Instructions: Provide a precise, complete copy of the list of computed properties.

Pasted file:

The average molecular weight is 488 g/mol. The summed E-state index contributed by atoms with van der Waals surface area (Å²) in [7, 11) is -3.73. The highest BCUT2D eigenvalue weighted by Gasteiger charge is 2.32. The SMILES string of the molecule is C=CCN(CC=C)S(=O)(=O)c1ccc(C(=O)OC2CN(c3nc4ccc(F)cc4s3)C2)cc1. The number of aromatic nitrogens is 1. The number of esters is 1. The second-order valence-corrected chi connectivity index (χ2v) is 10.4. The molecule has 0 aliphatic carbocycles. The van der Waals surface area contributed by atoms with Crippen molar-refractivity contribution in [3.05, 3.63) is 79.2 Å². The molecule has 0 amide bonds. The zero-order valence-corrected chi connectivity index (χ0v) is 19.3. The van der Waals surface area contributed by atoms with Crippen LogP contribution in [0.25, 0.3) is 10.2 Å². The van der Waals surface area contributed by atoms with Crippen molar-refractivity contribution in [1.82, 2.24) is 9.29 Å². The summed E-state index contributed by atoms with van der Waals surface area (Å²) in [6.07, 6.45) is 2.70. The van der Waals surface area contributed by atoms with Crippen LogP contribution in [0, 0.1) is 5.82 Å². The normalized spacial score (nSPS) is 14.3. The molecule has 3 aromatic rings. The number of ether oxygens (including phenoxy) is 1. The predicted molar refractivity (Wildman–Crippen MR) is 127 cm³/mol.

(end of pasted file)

The average molecular weight is 488 g/mol. The summed E-state index contributed by atoms with van der Waals surface area (Å²) in [7, 11) is -3.73. The highest BCUT2D eigenvalue weighted by Gasteiger charge is 2.32. The SMILES string of the molecule is C=CCN(CC=C)S(=O)(=O)c1ccc(C(=O)OC2CN(c3nc4ccc(F)cc4s3)C2)cc1. The number of aromatic nitrogens is 1. The number of esters is 1. The second-order valence-corrected chi connectivity index (χ2v) is 10.4. The molecule has 0 aliphatic carbocycles. The van der Waals surface area contributed by atoms with Crippen molar-refractivity contribution in [3.05, 3.63) is 79.2 Å². The molecule has 0 amide bonds. The zero-order valence-corrected chi connectivity index (χ0v) is 19.3. The van der Waals surface area contributed by atoms with Crippen LogP contribution in [0.25, 0.3) is 10.2 Å². The van der Waals surface area contributed by atoms with Crippen molar-refractivity contribution in [1.82, 2.24) is 9.29 Å². The summed E-state index contributed by atoms with van der Waals surface area (Å²) in [6.07, 6.45) is 2.70. The van der Waals surface area contributed by atoms with Crippen LogP contribution in [0, 0.1) is 5.82 Å². The normalized spacial score (nSPS) is 14.3. The molecule has 3 aromatic rings. The number of ether oxygens (including phenoxy) is 1. The predicted molar refractivity (Wildman–Crippen MR) is 127 cm³/mol.